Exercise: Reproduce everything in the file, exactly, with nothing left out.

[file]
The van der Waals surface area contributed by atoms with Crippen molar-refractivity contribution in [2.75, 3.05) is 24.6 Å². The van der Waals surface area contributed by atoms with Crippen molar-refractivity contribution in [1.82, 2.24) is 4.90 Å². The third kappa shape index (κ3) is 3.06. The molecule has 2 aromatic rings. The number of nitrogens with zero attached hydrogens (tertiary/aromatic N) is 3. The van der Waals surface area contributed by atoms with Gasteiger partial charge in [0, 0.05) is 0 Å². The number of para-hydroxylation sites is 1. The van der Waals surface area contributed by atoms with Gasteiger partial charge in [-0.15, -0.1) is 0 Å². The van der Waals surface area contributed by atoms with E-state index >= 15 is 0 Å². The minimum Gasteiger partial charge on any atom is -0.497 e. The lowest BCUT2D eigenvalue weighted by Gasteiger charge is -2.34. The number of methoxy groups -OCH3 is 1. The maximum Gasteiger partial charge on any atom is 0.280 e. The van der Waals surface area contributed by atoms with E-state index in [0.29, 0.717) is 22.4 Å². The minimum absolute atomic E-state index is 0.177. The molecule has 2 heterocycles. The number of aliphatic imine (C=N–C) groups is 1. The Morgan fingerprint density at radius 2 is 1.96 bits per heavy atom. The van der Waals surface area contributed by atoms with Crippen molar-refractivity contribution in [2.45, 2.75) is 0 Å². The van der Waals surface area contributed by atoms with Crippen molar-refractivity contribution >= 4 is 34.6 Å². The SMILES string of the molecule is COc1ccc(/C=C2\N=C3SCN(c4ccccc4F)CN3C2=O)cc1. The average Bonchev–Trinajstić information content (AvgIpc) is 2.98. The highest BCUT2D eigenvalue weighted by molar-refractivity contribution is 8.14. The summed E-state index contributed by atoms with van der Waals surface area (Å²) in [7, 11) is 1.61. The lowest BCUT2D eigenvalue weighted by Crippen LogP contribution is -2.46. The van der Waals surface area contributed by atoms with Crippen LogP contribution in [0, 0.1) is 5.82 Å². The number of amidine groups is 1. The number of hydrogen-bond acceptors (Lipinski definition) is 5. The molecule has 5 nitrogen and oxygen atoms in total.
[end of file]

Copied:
The van der Waals surface area contributed by atoms with Crippen molar-refractivity contribution in [2.75, 3.05) is 24.6 Å². The van der Waals surface area contributed by atoms with Crippen molar-refractivity contribution in [1.82, 2.24) is 4.90 Å². The third kappa shape index (κ3) is 3.06. The molecule has 2 aromatic rings. The number of nitrogens with zero attached hydrogens (tertiary/aromatic N) is 3. The van der Waals surface area contributed by atoms with Gasteiger partial charge in [0, 0.05) is 0 Å². The number of para-hydroxylation sites is 1. The van der Waals surface area contributed by atoms with Gasteiger partial charge in [-0.15, -0.1) is 0 Å². The van der Waals surface area contributed by atoms with E-state index >= 15 is 0 Å². The minimum Gasteiger partial charge on any atom is -0.497 e. The lowest BCUT2D eigenvalue weighted by Gasteiger charge is -2.34. The number of methoxy groups -OCH3 is 1. The maximum Gasteiger partial charge on any atom is 0.280 e. The van der Waals surface area contributed by atoms with E-state index in [0.29, 0.717) is 22.4 Å². The minimum absolute atomic E-state index is 0.177. The molecule has 2 heterocycles. The number of aliphatic imine (C=N–C) groups is 1. The Morgan fingerprint density at radius 2 is 1.96 bits per heavy atom. The van der Waals surface area contributed by atoms with Crippen molar-refractivity contribution in [2.45, 2.75) is 0 Å². The van der Waals surface area contributed by atoms with Crippen molar-refractivity contribution >= 4 is 34.6 Å². The SMILES string of the molecule is COc1ccc(/C=C2\N=C3SCN(c4ccccc4F)CN3C2=O)cc1. The average Bonchev–Trinajstić information content (AvgIpc) is 2.98. The highest BCUT2D eigenvalue weighted by molar-refractivity contribution is 8.14. The summed E-state index contributed by atoms with van der Waals surface area (Å²) in [7, 11) is 1.61. The lowest BCUT2D eigenvalue weighted by Crippen LogP contribution is -2.46. The van der Waals surface area contributed by atoms with Crippen LogP contribution in [0, 0.1) is 5.82 Å². The number of amidine groups is 1. The number of hydrogen-bond acceptors (Lipinski definition) is 5. The molecule has 5 nitrogen and oxygen atoms in total.